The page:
Giant sequoias are closely tied to the history of the Sierra Club. The organization’s founder, John Muir, fought and won protection for the groves in Sequoia National Park, where conservative thinning and a prescribed burn regimen have resulted in successful ecosystem management. Unfortunately, the fight to preserve adjacent stands in Giant Sequoia National Monument continues. For the past ten years, the U.S. Forest Service has managed the Monument in a manner inconsistent with the intent of the proclamation, logging millions of board feet of timber each year and leaving fire-prone openings in the landscape. Now the Forest Service is making plans for the future of the Monument, and the public has been weighing in on management practices.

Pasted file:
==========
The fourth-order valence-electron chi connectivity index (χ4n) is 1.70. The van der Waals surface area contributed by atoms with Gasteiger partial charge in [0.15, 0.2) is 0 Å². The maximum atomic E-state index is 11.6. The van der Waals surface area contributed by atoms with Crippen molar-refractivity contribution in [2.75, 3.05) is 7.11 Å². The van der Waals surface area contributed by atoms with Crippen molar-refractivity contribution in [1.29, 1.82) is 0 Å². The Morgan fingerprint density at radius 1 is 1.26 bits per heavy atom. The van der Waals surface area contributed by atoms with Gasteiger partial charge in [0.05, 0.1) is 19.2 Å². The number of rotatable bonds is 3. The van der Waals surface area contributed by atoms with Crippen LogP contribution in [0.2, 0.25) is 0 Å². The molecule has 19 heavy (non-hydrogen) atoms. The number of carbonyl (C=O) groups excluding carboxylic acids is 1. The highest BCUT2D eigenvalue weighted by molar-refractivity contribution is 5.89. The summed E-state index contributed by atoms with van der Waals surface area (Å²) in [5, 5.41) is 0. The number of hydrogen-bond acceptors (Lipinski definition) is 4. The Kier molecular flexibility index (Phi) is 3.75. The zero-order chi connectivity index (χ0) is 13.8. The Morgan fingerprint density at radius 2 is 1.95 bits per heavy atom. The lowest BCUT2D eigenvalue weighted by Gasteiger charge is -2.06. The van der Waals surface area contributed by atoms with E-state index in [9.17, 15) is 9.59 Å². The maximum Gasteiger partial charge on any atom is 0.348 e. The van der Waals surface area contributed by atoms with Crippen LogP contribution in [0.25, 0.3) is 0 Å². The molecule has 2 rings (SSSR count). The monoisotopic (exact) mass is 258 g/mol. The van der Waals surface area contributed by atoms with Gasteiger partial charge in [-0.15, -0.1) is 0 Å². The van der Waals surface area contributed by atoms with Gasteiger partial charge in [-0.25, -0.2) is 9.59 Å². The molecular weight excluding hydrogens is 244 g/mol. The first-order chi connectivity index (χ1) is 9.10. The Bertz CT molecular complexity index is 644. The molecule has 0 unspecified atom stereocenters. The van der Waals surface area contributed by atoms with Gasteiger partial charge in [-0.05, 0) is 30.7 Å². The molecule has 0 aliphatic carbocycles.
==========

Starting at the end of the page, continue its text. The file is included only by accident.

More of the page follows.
Two days before National Public Lands Day, twenty Sierra Club activists had the privilege of meeting in Washington, D.C. with the U.S. Under Secretary of Agriculture, Harris Sherman. Longtime chapter chair Vicky Hoover traveled from the Sierra Nevada to lead the meeting, in which she delivered a portion of over 100,000 petitions expressing concerns about logging in the Giant Sequoia National Monument. Outlining the unique ecology of Sequoiadendron giganteum, Ms. Hoover explained that the practice of protecting large trees while clearcutting smaller ones can degrade the health of the greater natural system.